Tuesday, July 7, 2009

I'm the natural mosquito repellent...

I got bitten like crazy by mosquitoes this past July 4th. It's my own fault because I don't like to use insect repellent because I don't want to absorb stuff like DEET through my skin. Besides, when I've actually succumbed to using mosquito repellent, I still get bitten. N,N-diethyl-meta-toluamide (DEET), the active ingredient in the most effective insect repellent formulations, is absorbed through the skin in varying amounts depending on its concentration and the presence of other chemicals (such as alcohol) in the product. Furthermore, once in the body, DEET can cross the placenta in pregnant women. Now if I were going to be in an environment where there was a very high risk of catching mosquito-borne illnesses, like West Nile Virus, malaria, or encephalitis, then I would use it, since the benefits outweigh the risks.

In any case, I was the mosquito repellent for everyone else at the party, since all the mosquitoes were attracted to me... Now, recently, I got excited when I saw the ads for the new OFF! Clip On Mosquito Repellent. What a great idea, I thought. The device is pretty simple. The "refills" consist of a piece of paper that has been impregnated with the active ingredient, and a little battery-powered fan disperses the repellent in the air around you. Then I wondered what the active ingredient was. Metofluthrin. Metofluthrin vaporizes pretty readily at room temperature, which makes it ideal for this application. Then I looked more carefully at the EPA report on the chemical, and was somewhat disturbed to find that it has been classified as "likely to be carcinogenic to humans." Great. If this is indeed the case, I'm not sure I want to be breathing in this stuff as it's dispersed in the air around me. It's still a relatively new chemical, so who knows?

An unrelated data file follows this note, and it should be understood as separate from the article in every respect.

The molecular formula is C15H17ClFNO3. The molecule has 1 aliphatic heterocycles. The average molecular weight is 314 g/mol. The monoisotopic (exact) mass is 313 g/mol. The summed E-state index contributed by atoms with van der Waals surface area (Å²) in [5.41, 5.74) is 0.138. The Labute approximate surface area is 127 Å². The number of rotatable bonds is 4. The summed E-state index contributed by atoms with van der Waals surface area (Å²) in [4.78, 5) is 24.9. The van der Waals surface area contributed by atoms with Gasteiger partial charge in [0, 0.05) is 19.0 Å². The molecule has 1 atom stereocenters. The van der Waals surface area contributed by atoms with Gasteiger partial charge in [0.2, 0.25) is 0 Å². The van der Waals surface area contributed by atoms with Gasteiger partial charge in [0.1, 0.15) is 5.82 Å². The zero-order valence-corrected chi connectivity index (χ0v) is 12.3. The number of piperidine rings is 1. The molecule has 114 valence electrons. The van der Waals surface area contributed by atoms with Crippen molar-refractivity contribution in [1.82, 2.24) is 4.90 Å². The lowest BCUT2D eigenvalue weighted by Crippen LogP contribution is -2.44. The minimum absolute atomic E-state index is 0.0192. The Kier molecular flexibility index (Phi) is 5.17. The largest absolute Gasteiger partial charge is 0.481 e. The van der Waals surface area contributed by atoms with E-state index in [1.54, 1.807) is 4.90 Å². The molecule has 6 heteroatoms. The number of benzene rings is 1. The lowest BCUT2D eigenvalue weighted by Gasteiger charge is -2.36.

Here's the California Department of Pesticide Regulation Public Report on Metofluthrin.

How well does the OFF! Clip On mosquito repellent work? People I know claim that it works well only if you're not moving too much. For example, wearing it while walking your dog will probably not work too well, because by the time the repellent has been dispersed in the air around you at any given moment, you will have moved away from that location...

There are some plant-based mosquito repellents, such as citronella, geraniol, p-menthane-3,8-diol (from eucalyptus), and soybean oil, but just because they seem more "natural" doesn't mean they're healthier. They also have their own health risks.

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